As we move further into the Great Repositioning we take a look at the challenges facing organisations from achieving successful new positions.
One of the prevalent post-pandemic trends has been to not just heighten our appreciation of human connection, but also to show that these connections can be made online.
This blurring of real and virtual life affects how brands should spend their marketing budgets, particularly those who plan to reposition their brands.
And most do. In our survey of 375 marketing leaders in four major sectors across Europe, US, Australia and the Middle East, we found that three-quarters (74%) of brands had planned to reposition their brands in 2023.
This is The Great Repositioning, the widespread move to refocus brands following fundamental shifts in society, including lockdowns and the social movements that have emerged from our highly digitally connected world. This offers an unparalleled opportunity for brands to connect with their audiences.
Our survey also identified the barriers that marketers face in achieving this. These include budget constraints, the challenges of telling complex stories, and the difficulty of overcoming established narratives.
Each of these underscores the need for brands to lean into the new world, where experiences that span physical, digital and virtual environments help bring new thinking, new stories, and new brand identities to life.
Barriers to new brand positions
The most common barrier marketers face in achieving their strategic aims is limited budget, a problem for three-quarters of respondents (74%).
Tightening budgets can lead to feeling forced between choosing between physical and digital channels. There are some key things to consider before opting for one over the other, and how best to integrate both to maximise value.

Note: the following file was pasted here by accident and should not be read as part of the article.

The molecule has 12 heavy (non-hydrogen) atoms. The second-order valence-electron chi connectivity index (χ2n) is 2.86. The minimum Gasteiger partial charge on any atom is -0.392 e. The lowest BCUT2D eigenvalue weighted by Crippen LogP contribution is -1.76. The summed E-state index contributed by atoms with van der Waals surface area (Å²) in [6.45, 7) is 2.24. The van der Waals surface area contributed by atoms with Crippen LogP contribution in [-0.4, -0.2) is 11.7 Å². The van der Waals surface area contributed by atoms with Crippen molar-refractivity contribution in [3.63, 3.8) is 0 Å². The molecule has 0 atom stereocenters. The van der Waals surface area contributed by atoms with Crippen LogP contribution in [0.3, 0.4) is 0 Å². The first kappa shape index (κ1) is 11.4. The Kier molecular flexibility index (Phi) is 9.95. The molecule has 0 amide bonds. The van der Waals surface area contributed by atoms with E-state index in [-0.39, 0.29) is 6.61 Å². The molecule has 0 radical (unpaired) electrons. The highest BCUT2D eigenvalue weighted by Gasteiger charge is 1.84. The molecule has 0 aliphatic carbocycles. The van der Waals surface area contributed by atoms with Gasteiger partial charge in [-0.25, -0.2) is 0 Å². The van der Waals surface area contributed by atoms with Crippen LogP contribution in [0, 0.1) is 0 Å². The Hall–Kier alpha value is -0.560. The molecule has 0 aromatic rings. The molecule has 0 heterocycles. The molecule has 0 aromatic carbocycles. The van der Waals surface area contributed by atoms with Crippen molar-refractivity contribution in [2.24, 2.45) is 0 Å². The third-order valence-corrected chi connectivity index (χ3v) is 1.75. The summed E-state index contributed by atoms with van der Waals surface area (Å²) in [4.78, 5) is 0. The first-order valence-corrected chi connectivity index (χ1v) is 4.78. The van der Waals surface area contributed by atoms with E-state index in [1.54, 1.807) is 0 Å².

The first is people’s need for human connection. In-person connections can be incredibly powerful compared to interactions in a purely digital world.
However, brands must take into account how digital is integrated into physical events: it’s better to think of experiential marketing not as physical or digital or virtual, but all three.
For example, when I go to a purely analogue event, I still have my mobile. So I made it a digital event. Failing to acknowledge this is a missed opportunity. Whether it's creating Instagrammable moments, or integrating digital more explicitly into an experience, this is a valuable and essential use of marketing spend, while also making it much easier to measure success and deepen engagement. The digital world has developed significantly since the early days of the internet, and as a result, it is now possible and practical to integrate digital cost-effectively.
Having a computer in your pocket connected to the Internet can impede attention in the real world if it is not carefully managed. People will check their email, call a friend, or do a thousand other things. Brands need to keep audiences engaged and involved, by acknowledging that their attention may be elsewhere and using this awareness to keep them in the moment.
It is also important to recognise that the next generation has grown up in a digital and virtual world. Their connections often start and develop here over many years, sometimes without ever meeting in-person. Again, the opportunity here is to integrate these worlds, so that people can connect with each other across thousands of miles, while also being able to connect with physical audiences at the same time. Creating a virtual environment in parallel with a physical one extends reach and depth, while also bringing more people on the journey when they cannot be there in-person.
When you live and breathe it, it can be notoriously difficult for brands to articulate their own stories. The second major barrier for brands is telling a complex narrative in a simple way, which more than two-thirds (68%) said is a barrier to achieving their strategic aims. Among consumer technology brands, this figure jumps to 73%.